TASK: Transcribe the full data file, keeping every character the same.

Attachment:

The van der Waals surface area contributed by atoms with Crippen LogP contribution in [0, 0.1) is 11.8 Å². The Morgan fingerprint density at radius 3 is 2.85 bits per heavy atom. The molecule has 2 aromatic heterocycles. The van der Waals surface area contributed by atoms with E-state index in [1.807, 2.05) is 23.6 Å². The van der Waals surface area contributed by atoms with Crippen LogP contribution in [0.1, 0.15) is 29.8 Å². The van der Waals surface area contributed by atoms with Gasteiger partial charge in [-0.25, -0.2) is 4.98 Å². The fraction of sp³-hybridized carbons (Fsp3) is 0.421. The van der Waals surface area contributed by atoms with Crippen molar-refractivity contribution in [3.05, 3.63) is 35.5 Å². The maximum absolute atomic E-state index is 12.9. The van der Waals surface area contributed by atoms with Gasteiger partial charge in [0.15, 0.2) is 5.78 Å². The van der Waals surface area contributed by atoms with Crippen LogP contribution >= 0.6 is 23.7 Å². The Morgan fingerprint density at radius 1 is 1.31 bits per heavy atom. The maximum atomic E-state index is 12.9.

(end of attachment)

The van der Waals surface area contributed by atoms with Crippen LogP contribution in [0, 0.1) is 11.8 Å². The Morgan fingerprint density at radius 3 is 2.85 bits per heavy atom. The molecule has 2 aromatic heterocycles. The van der Waals surface area contributed by atoms with E-state index in [1.807, 2.05) is 23.6 Å². The van der Waals surface area contributed by atoms with Crippen LogP contribution in [0.1, 0.15) is 29.8 Å². The van der Waals surface area contributed by atoms with Gasteiger partial charge in [-0.25, -0.2) is 4.98 Å². The fraction of sp³-hybridized carbons (Fsp3) is 0.421. The van der Waals surface area contributed by atoms with Crippen molar-refractivity contribution in [3.05, 3.63) is 35.5 Å². The maximum absolute atomic E-state index is 12.9. The van der Waals surface area contributed by atoms with Gasteiger partial charge in [0.15, 0.2) is 5.78 Å². The van der Waals surface area contributed by atoms with Crippen LogP contribution >= 0.6 is 23.7 Å². The Morgan fingerprint density at radius 1 is 1.31 bits per heavy atom. The maximum atomic E-state index is 12.9.